Generally speaking, if a total fire ban has been declared for your region, think twice before going into bushland areas, especially into areas where there are no large fuel free areas such as beaches or clearings. Remember, under emergency conditions your planned exit route, including public roads, may not be accessible.
5.Who is responsible for managing fire and fire risk in NSW?
The NSW Rural Fires Act 1997 (RF Act) provides the legal framework for both the mitigation of fire hazards and the response to wildfire events. The RF Act applies to Rural Fire Districts across the state, covering all private and public lands, including conservation reserves gazetted under the National Parks and Wildlife Act.
A Bush Fire Management Committee (BFMC) is established in each Rural Fire District (Section 50 of the RF Act). The local BFMC must prepare three plans for their district:
- A draft Plan of Operations, which describes the predicted fire risks and specifies local response arrangements for any wildfires (Section 53);
- A draft Bush Fire Risk Management Plan, which schedules hazard reduction activities for implementation across the district (Section 54); and
- A draft Fire Access and Fire Trail Plan, which describes the local network of fire trails and access points and sets standards for their maintenance (Section 54A).
The draft plans are publicly exhibited (Section 57) before being reviewed and adopted by the Bush Fire Co-ordinating Committee or the Rural Fire Service Commissioner (Sections 58- 59A).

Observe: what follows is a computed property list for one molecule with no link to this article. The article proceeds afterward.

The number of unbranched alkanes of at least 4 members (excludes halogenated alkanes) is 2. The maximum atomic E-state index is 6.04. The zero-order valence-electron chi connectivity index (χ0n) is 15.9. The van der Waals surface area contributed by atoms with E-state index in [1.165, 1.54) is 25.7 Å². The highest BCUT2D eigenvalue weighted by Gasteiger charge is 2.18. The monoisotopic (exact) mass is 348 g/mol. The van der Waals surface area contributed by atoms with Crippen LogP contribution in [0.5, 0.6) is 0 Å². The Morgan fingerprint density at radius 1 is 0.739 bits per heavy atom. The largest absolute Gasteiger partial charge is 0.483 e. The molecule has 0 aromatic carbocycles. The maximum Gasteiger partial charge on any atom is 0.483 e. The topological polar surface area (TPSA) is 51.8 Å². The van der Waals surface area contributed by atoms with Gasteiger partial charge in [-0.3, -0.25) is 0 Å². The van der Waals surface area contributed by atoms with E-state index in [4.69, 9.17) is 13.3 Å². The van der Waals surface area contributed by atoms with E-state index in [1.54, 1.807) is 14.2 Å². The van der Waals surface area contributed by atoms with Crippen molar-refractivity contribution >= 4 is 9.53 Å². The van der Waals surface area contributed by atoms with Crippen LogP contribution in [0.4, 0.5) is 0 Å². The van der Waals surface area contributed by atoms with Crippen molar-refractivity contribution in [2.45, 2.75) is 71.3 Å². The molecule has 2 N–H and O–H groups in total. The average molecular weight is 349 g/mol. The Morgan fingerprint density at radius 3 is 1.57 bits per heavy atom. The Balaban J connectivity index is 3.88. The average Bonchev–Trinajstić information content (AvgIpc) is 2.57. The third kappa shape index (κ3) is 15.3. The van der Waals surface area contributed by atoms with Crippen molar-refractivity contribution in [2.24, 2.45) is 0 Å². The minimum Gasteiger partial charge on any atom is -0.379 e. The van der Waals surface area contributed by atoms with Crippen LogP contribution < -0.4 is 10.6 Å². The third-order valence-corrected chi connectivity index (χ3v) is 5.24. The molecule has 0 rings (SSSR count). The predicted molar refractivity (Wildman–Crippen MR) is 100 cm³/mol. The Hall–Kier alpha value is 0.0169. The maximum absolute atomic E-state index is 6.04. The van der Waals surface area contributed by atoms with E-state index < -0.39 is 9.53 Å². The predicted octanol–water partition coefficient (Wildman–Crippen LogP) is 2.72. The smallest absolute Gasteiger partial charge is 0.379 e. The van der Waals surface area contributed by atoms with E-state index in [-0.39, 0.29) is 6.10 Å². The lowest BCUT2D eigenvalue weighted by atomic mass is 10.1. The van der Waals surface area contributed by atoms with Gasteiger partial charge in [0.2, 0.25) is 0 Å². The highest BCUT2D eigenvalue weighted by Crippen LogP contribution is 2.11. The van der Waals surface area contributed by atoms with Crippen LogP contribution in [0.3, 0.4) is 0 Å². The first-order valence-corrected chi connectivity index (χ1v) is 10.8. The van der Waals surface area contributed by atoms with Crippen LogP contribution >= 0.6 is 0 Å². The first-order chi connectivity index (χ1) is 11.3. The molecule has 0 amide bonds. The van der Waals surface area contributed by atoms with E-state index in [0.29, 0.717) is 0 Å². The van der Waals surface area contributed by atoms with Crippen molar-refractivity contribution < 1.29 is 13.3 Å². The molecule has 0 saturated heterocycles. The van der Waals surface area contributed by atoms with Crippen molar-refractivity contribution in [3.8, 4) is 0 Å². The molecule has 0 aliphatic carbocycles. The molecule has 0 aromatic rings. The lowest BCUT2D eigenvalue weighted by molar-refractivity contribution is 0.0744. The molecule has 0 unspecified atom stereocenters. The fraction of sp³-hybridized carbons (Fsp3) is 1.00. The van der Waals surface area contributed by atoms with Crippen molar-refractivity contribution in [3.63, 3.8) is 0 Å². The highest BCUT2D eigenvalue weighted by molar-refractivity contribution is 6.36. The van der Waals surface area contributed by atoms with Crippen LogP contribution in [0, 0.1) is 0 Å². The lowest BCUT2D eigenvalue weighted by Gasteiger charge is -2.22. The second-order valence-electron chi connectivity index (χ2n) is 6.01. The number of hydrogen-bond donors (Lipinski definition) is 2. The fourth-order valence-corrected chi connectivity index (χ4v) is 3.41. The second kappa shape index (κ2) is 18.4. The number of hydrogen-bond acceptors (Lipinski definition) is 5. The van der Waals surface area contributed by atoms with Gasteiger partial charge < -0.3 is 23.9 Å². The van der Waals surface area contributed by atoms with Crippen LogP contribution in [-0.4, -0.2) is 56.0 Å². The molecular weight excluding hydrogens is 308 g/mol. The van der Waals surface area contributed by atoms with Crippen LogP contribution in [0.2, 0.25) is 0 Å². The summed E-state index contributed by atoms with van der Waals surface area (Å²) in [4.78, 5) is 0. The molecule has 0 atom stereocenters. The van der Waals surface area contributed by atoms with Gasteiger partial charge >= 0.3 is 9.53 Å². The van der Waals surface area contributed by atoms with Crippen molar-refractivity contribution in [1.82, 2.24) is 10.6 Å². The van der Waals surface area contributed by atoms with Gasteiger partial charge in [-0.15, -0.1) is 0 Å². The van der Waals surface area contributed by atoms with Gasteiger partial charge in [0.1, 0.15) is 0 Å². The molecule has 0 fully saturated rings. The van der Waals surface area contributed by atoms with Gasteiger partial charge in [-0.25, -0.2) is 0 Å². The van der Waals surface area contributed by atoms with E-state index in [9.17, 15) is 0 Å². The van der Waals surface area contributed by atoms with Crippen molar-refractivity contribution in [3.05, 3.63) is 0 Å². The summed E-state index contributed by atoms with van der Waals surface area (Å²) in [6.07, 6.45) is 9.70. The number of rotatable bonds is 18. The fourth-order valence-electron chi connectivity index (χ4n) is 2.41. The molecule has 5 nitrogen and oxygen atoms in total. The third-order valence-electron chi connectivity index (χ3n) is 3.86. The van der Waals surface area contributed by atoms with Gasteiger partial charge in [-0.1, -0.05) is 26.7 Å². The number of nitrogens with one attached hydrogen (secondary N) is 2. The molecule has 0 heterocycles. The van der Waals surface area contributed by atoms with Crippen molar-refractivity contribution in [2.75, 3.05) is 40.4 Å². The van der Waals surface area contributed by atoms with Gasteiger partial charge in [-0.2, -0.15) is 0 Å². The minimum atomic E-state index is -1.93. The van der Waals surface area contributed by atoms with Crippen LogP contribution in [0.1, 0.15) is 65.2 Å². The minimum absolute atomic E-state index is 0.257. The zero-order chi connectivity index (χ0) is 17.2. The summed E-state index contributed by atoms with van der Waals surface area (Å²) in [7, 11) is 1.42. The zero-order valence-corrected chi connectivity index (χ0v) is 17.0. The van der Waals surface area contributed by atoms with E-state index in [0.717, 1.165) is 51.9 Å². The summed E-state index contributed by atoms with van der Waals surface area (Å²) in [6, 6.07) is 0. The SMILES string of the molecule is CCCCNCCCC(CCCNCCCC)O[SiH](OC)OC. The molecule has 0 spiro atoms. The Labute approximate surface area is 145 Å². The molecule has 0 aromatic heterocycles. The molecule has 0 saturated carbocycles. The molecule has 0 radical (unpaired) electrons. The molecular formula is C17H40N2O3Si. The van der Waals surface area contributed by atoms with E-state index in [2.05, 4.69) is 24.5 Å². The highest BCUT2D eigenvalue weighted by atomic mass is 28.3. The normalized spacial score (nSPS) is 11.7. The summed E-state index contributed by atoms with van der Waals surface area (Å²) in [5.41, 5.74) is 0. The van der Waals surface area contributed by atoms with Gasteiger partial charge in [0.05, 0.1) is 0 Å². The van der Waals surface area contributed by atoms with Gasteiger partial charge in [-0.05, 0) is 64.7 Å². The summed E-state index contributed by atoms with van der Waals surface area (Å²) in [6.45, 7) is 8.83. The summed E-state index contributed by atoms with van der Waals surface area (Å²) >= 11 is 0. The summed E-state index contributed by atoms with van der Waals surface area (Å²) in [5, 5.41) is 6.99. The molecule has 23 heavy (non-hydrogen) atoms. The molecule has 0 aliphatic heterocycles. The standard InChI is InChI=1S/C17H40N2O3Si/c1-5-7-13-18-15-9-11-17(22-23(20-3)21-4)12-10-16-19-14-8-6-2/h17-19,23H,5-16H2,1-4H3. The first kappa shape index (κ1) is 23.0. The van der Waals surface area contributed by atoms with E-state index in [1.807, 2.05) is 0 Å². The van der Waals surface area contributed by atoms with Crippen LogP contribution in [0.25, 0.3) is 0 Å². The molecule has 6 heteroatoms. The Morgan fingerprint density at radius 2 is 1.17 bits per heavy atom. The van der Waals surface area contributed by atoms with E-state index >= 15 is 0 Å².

These arrangements are designed to ensure a consistent approach to fire mitigation, preparedness and response across NSW. The decisions of the local BFMC in respect to hazard reduction works and the maintenance of the fire trail network are binding upon all land owners and managers. The result is that National Parks and Wildlife Service (NPWS) must conduct hazard reduction activities in accordance with the relevant Bush Fire Risk Management Plan and maintain fire trails and access points as per the relevant Fire Access and Fire Trail Plan. NPWS cannot, for example, close a track that is classified as a fire trail under a Bush Fire Risk Management Plan. It is important to note, however, that not all historic tracks and trails will necessarily be classified as essential for fire management purposes by the local BFMC.
The Rural Fires Act requires a rolling program of performance audits for adopted plans.
Media commentary suggesting that NPWS sits outside of the integrated, legally binding BFMC framework is simply incorrect. Moreover, NPWS participates on all relevant BFMCs and the Bush Fire Co-ordinating Committee, as do representatives of the NSW Nature Conservation Council.
NPWS had traditionally reported on hazard reduction performance for gazetted reserves in terms of hectares treated, whereas the Rural Fire Service generally refers to the number of residential properties protected. The NPWS works are included in the Rural Fire Service’s annual reporting which covers hazard reduction works across all tenures.